Once an organisation is ready to conduct a network analysis, there are pitfalls and success factors that can either prevent or enable the realisation of the value of the analysis. “A real pitfall is that the people looking at the maps jump to conclusions without validating the results,” she says. In her report, for instance, Anklam explains how nodes lying on the periphery of a map may look poorly connected to the rest of the organisation. In reality, however, they may be the experts or, as in one example Anklam gives, the only person in the organisation in direct contact with customers. In terms of success factors, she says, “Management has to have a clear business goal for conducting network analysis and be prepared to respond to the results generated. If a company asks its employees to reveal something about themselves, it has to be ready to make changes. Communicating well and frequently about the SNA is therefore important.”
The number of organisations pursuing SNA initiatives is growing at a startling rate. Even Anklam is surprised to see how quickly the practice is spreading and is regularly impressed by the work she hears about. “Scottish Enterprise, a development agency for Scotland, continues to find innovative and practical uses for social-network analysis,” she says. “I also recently met people from oil and gas service provider Halliburton. They are doing some amazing work with SNA on project design and intervention. Mars also stands out in it application of SNA to leadership development.” In addition, Anklam has found that many companies are not just using network analysis for knowledge management. “People use it to support organisational change and innovation, and build communities,” she says. “Networks are also being analysed from a diversity perspective, relating to gender or ethnic background. Companies are starting to understand that innovation and strong networks require diversity. SNA can help identify if a network is sufficiently diverse to encourage the generation and cross-pollination of ideas.”
Having spent so long helping organisations understand and nurture their own networks, it is hardly surprising that the practice has influenced Anklam on a personal level. “I’ve become more aware of things like the diversity of my own networks, maintaining my relationships and connecting other people,” she says. “While I’ve always brought people together around ideas, it was only when I learnt about SNA that I understood what I was doing and why I had been successful on some occasions and not others.” Anklam typically approaches problems from a network perspective, an example of which is her blog, www.byeday.net/weblog/networkblog.html. “When I have an idea I’m wrestling with, I put it down in my blog to discuss it,” she explains.
Anklam realised the true value of her personal knowledge and networks when, as she describes it, she was kicked out of corporate America. “I’ve always loved being a practitioner in big companies,” she says. “But when Nortel closed its professional-services organisation, I found myself looking for a job during a particularly difficult economic time. Being able to tap into this great network of people who work with knowledge management and networks helped in large part to make me realise I could take on consulting projects for myself.” Leaving corporate America behind also made Anklam appreciate the talent to be found on her doorstep in the Boston area. “It’s a fabulous place to be. I can attend colloquiums held by Harvard University on complexity and social networks that invite the top researchers from around the world to give talks at lunch time,” she says.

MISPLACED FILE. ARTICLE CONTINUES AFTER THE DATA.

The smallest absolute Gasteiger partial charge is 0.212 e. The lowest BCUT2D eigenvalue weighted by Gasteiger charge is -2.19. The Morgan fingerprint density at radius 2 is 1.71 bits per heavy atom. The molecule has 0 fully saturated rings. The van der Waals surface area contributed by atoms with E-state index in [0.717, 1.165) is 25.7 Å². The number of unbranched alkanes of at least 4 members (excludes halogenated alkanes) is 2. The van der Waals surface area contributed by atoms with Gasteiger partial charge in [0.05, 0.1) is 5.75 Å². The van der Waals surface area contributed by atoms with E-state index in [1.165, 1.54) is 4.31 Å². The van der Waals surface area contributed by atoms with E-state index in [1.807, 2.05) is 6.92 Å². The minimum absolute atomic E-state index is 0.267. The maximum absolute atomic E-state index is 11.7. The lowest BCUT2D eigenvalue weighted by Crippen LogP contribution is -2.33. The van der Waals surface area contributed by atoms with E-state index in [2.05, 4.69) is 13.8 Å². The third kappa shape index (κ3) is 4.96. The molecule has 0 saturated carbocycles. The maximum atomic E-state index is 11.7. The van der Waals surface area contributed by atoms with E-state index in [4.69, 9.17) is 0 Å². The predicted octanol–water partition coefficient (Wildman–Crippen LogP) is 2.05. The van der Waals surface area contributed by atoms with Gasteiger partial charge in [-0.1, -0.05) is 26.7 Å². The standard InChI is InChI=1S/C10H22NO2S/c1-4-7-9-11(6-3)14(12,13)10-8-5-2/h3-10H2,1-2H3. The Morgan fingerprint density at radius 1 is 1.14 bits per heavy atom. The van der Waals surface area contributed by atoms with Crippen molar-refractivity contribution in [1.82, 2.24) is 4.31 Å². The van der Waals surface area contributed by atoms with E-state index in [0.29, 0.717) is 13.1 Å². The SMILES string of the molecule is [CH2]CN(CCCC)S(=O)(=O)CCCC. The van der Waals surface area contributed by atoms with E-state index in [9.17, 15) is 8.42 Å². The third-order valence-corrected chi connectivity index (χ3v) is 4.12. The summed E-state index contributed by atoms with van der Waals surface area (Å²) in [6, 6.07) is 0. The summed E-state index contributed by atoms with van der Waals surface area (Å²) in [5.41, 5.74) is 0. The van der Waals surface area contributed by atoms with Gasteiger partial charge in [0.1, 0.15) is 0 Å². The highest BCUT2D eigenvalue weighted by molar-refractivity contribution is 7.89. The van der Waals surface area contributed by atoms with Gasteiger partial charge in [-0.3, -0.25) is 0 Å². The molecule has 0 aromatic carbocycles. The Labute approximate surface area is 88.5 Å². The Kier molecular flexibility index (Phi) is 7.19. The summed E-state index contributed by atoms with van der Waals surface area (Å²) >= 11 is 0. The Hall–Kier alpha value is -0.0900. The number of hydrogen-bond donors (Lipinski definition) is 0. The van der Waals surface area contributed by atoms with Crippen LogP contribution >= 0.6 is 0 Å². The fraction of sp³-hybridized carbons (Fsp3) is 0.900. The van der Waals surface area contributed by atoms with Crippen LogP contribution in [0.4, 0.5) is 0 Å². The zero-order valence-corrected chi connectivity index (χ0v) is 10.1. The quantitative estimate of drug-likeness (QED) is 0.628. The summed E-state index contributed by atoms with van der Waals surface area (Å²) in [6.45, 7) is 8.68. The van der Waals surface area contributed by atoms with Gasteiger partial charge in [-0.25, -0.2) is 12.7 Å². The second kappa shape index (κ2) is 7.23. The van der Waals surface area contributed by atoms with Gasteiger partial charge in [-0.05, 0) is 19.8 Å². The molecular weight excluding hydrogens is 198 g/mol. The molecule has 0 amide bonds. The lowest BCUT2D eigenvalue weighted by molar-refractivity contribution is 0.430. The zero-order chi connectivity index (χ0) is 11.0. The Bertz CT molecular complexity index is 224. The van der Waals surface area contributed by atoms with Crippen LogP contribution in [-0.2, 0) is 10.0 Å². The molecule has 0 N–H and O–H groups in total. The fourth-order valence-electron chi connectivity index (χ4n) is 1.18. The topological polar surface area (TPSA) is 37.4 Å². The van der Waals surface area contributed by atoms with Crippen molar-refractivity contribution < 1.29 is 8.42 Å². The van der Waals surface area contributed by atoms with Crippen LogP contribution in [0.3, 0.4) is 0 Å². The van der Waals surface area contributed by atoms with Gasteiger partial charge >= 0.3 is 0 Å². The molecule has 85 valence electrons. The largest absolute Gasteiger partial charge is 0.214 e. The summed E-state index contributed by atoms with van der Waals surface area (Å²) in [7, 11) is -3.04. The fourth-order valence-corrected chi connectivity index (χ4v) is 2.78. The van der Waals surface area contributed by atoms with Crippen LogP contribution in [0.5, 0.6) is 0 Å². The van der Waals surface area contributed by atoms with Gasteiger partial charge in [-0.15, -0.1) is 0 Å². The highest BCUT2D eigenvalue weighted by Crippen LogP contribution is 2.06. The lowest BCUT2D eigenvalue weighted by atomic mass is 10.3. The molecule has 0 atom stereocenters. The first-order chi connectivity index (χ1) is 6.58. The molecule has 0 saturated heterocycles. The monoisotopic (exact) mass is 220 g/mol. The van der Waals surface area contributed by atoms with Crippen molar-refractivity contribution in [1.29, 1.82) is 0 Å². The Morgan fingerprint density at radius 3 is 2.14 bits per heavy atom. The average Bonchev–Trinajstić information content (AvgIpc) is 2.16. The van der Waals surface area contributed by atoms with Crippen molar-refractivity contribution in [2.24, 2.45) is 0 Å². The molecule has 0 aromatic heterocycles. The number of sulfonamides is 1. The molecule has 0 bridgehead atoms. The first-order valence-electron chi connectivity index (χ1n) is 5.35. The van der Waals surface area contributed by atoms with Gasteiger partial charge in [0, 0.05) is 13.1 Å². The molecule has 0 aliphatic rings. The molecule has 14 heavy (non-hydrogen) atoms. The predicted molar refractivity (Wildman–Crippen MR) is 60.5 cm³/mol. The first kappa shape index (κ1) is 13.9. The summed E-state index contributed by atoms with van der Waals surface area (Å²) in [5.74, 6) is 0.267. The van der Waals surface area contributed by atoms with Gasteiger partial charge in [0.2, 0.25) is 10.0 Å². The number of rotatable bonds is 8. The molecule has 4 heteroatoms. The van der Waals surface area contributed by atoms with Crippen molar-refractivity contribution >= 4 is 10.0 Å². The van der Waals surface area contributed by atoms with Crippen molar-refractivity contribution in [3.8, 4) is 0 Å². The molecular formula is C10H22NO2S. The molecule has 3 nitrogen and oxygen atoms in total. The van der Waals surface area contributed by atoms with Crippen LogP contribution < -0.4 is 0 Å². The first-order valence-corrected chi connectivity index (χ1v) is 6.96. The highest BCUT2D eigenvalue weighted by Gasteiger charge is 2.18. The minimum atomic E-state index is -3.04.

Living within such an intellectually charged environment, Anklam has been inspired by some of the leading minds in knowledge management. “The early work of Dorothy Leonard, Tom Davenport and Larry Prusak was a source of great inspiration,” she says. “As was Richard Wurman, whose thinking on information architecture and knowledge management brought together a lot of emergent ideas. I believe that when people use the term ‘information architecture’ they are referring to Wurman’s original interpretation in his book, Information Architects. In particular, one of his definitions of a person in this role reads, ‘A person who creates the structure or map of information that allows others to find their personal paths to knowledge’.” Anklam also includes Peter Senge as an inspiration. “A lot of knowledge management’s roots lie in his work on learning organisations. I also attended a conference on the learning organisation in 1992 that altered the direction of my career”
Finally, Anklam says that her work with the Stone Center, a women’s research organisation at Wellesley College in Massachusetts, empowered her in many ways. “Over eight months, I spent a lot of time with other women from software engineering at Digital examining the social impact of working in such a male environment. It fundamentally altered my view of the world,” she says. “Some of the subtle differences in gender opened my eyes to the differences that exist in perspectives, skills and talent.” Based on research by Jean Baker Miller, the hypothesis developed at the Stone Center holds that women socialise differently than men and tend to think more relationally. “In particular, women have a real affinity to things like social networks, and there are many women working in this field, though they do not have the visibility that many of the guys do.”
Gender aside, Anklam’s ties with social-network analysis and knowledge management are clear and will continue to grow in the future. She plans to keep working with companies at mid and senior-management levels, helping them understand how social complexity can lead to more effective management. And as the field evolves, Anklam sees technology keeping pace. “What’s happening with technology at the moment is amazing; we can’t ignore it,” she says. “The next generation of KM software will move towards collaboration and social networks. I’m keeping my eye on blogs and instant messaging by mobile communication.” More immediately, Anklam’s work is focused on solving business problems relating to collaboration and KM using the principles that underpin complexity and social networks. As she continues to research, teach and write about these subjects, we can be sure to continue learning from her and her network in the future.
Patti Anklam can be contacted at email@example.com.